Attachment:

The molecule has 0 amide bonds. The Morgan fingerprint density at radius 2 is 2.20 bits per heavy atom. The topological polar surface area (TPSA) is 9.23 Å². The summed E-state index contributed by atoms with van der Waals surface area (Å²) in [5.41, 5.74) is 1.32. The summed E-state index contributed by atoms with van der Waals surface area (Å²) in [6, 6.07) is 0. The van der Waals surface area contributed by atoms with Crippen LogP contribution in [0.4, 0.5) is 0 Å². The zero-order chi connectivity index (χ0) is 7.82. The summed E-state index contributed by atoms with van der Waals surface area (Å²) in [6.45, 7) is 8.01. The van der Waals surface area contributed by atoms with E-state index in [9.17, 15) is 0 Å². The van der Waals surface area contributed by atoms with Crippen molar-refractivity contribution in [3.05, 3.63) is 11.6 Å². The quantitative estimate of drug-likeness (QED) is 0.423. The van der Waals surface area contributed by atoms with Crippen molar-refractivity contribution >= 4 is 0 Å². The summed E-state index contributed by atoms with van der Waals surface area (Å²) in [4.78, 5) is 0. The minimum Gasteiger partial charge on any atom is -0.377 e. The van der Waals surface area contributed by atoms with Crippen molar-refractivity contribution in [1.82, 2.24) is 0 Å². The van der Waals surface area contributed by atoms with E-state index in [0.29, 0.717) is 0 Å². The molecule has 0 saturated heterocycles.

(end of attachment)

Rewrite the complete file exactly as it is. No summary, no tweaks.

The molecule has 0 amide bonds. The Morgan fingerprint density at radius 2 is 2.20 bits per heavy atom. The topological polar surface area (TPSA) is 9.23 Å². The summed E-state index contributed by atoms with van der Waals surface area (Å²) in [5.41, 5.74) is 1.32. The summed E-state index contributed by atoms with van der Waals surface area (Å²) in [6, 6.07) is 0. The van der Waals surface area contributed by atoms with Crippen LogP contribution in [0.4, 0.5) is 0 Å². The zero-order chi connectivity index (χ0) is 7.82. The summed E-state index contributed by atoms with van der Waals surface area (Å²) in [6.45, 7) is 8.01. The van der Waals surface area contributed by atoms with E-state index in [9.17, 15) is 0 Å². The van der Waals surface area contributed by atoms with Crippen molar-refractivity contribution in [3.05, 3.63) is 11.6 Å². The quantitative estimate of drug-likeness (QED) is 0.423. The van der Waals surface area contributed by atoms with Crippen molar-refractivity contribution >= 4 is 0 Å². The summed E-state index contributed by atoms with van der Waals surface area (Å²) in [4.78, 5) is 0. The minimum Gasteiger partial charge on any atom is -0.377 e. The van der Waals surface area contributed by atoms with Crippen molar-refractivity contribution in [1.82, 2.24) is 0 Å². The van der Waals surface area contributed by atoms with E-state index in [0.29, 0.717) is 0 Å². The molecule has 0 saturated heterocycles.